Posted by: Johan Normark | October 3, 2011

2012: Calleman’s purposeful universe. Pt 5 – Evolution as intelligent design

The past 4 months have been busy with work, vacation and work again but I have not forgotten my promise to cover the rest of Calleman’s most recent book The Purposeful Universe. In this post and in some future ones I will show that Calleman’s model of the universe and the evolution of life is nothing but an idealistic fantasy based on selected data and biased interpretation. These topics will be covered before the 28th of October when Calleman says that the Maya Long Count ends and our consciousness will be transformed. After that it will be obvious to anyone that he is a false prophet.

Calleman questions the idea that evolution is gradual (but how many biologists do actually believe in a completely gradual evolution at the same rate of change nowadays?). Instead he proposes that evolution jumps in “quantum leaps” and this is in itself evidence for intelligent design according to him. His Tree of Life brings synchrony to the evolutionary transformations in the history of life forms. Transformations occur simultaneously in many species and he brings up convergent evolution in order to prove his point (p 80). However, contrary to what he says, animals of different branches do not develop similar traits simultaneously. The sabre tooth cats and the sabred tooth marsupials (such as Thylacosmilus) did not develop simultaneously. Roughly 20 million years keep the earliest sabred tooth cats from Thylacosmilus. Neither did dolphins and whales develop simultaneously as the ichthyosaurs. The ichthyosaurs went extinct more than 40 million years before the first whales ever appeared. That is a pretty poor synchronization by Calleman’s Tree of life, the dolphins and ichthyosaurs are not even within the same “Underworld” in Calleman’s system.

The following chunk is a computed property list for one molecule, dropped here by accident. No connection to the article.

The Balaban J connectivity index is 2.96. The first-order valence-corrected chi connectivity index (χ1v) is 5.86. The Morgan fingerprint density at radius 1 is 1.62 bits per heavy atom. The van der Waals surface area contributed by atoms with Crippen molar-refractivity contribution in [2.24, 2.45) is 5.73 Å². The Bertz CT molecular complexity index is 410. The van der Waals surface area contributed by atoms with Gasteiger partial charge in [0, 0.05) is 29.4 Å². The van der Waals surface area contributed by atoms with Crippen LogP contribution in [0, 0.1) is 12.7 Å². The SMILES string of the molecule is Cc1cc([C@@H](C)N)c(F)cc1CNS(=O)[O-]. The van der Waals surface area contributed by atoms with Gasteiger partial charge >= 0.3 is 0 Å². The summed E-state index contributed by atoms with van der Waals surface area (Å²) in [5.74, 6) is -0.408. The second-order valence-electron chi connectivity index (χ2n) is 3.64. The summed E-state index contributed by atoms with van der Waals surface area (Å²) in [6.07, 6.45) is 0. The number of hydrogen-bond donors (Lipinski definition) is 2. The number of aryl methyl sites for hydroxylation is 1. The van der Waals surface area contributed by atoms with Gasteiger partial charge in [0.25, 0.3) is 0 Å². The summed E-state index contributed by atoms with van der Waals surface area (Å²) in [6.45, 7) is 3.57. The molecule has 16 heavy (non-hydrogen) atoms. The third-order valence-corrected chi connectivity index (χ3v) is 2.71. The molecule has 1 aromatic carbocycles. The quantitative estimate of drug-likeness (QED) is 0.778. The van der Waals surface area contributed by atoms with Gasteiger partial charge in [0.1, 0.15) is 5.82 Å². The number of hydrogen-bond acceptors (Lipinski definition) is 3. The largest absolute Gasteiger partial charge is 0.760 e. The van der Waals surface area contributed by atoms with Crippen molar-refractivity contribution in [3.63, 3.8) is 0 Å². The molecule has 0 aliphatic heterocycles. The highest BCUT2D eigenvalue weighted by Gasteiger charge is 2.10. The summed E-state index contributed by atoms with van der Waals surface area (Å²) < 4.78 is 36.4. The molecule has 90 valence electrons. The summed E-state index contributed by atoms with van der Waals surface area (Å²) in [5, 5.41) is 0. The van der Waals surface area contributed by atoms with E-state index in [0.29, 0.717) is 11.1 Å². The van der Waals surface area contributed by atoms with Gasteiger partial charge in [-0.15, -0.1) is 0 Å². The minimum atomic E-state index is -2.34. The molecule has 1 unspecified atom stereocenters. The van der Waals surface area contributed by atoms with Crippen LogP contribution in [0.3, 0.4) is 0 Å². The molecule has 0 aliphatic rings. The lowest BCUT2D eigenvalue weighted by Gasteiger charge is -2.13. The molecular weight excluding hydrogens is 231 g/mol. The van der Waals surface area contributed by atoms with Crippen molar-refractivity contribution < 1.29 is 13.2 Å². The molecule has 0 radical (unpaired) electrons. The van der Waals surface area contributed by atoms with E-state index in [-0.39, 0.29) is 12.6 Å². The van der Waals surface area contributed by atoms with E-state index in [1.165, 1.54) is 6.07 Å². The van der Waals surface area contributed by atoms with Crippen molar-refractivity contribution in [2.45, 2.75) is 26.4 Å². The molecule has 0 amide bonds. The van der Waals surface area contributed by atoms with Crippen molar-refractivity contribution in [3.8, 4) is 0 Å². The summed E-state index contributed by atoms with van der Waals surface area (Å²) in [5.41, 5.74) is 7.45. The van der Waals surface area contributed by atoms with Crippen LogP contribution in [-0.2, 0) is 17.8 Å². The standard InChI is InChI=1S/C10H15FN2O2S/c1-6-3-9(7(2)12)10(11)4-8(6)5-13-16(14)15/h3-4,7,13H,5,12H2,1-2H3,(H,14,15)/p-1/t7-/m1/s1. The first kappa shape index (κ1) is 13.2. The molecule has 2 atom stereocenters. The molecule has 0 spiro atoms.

He also target the fact that on some occasions there has been an explosion of new species which has shown a great diversity within a fairly limited time period (the most famous and most important is, of course, the Cambrian explosion). Calleman states that evolution “seems to occur through periodic “quantum jumps”-sudden dramatic transformations of organisms in accordance with specific rhythm. It is also noteworthy that it has not been possible to match this periodicity with any changes in the Earthly environment, and thus the major transformations in evolution do not seem to occur by natural selection or successful adaptations to environmental changes or catastrophes” (p 81).